Category Archives: Patrick Valtin

Hiring: How to Attract Top Players

By Patrick ValtinPatrick Valtin

Ann is a frustrated business owner who has been trying to hire a Marketing Manager for the last 8 months. Her last attempt was disastrous: over $6,200 spent on recruitment ad placements and 63 resumes screened. After 27 interviews is one week, 4 selected applicants were met for a second meeting. Not one of these finalists was offered the job.

What went wrong and why was Ann so upset? Simply stated, the company had been attracting the wrong people. An analysis of the job placement ad revealed too much emphasis on job-related hard skills and experience, as well as a strong promise of an attractive salary. But it was lacking a clear description of vital job-related soft skills needed to excel on the job and in Ann’s company environment. Most importantly, the ad was “selling” the wrong benefits to the wrong people – no clear mention of the most important selection criteria top players are looking for!

If you want to attract top players, you need to understand that your challenge is not to find them, but to attract them! Hiring is like marketing – if you do not know what top players are looking for, they will never show up. You have thousands of competitors when it comes to attracting the best, knowing that the war for talent is raging and that every business like yours is willing to over-pay, compromise and sacrifice in order to attract top players.

You can always evaluate an applicant against 4 general levels of motivation in finding a job. The first two criteria are quite logical and your margin of negotiation is rather limited. The last two criteria are much more irrational, more emotional and have proven to be so much more important to top players. The good side of it is: you have ample room to compete on these last two. As a matter of fact, the 4 criteria below are presented in increasing sequence of importance:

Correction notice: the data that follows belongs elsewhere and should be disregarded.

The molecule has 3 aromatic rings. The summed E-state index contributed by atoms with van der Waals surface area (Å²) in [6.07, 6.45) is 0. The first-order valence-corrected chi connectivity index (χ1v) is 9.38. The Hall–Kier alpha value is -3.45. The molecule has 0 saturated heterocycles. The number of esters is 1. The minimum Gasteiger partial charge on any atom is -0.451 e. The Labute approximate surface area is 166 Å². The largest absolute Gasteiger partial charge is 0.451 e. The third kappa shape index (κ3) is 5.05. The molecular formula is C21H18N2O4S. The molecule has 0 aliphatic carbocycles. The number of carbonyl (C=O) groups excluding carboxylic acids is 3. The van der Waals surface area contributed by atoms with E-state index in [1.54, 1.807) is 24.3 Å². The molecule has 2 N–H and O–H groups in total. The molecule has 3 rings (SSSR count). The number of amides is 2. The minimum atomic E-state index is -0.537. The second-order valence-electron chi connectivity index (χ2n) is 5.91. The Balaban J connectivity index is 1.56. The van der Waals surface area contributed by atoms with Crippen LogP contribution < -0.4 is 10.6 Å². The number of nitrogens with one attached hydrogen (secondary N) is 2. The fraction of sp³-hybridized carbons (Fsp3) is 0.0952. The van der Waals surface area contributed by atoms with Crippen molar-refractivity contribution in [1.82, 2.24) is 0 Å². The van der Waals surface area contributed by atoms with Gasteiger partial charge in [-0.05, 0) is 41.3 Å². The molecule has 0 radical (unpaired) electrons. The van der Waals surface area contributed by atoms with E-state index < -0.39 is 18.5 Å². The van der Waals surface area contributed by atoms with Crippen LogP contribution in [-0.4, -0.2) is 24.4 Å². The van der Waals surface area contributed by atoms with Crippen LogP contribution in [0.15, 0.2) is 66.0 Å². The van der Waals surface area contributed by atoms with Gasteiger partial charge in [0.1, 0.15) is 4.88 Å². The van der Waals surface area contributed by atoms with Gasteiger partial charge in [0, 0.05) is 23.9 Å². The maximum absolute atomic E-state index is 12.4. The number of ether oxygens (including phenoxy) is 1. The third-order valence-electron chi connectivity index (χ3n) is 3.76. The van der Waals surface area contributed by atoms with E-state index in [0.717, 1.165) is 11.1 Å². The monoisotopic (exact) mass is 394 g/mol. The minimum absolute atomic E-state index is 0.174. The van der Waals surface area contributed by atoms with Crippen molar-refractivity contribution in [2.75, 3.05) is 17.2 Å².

1 – Nature of the job. Top players look at doing what they like to do. No matter how tough the job market conditions might be, you want to detect and attract those who would not compromise too much on their life-long aspirations. Communicate clearly in your job ad that you are looking only for those who are passionate about what they do. Always give priority to those applicants who demonstrate a good persistence in their professional orientation.

With young applicants, it is important to detect why they decided to take a specific academic orientation. Were they purpose-driven or merely going through school without any specific future intention? Watch out for the purposeless applicants who mostly look for a job “to make a living.”

2 – Salary and other compensations. Qualified applicants know how much they are worth. Even if the current job market is a “buyer’s market,” make sure you offer your selected players an attractive package which will motivate them to work for long term rewards.

But if you really want to attract top players, offer performance-based rewards, such as bonuses or profit sharing. Reduce the fixed part of the salary and provide larger performance-based rewards which drive personal and organizational efficiency – and also reward commitment to the future.

Watch out for the skilled or experienced applicants who try to sell you their talent at a higher fixed salary with no desire for performance-related rewards. The coming years will be bright for you and your business, provided you are able to surround yourself with able, group-dedicated and future-driven collaborators!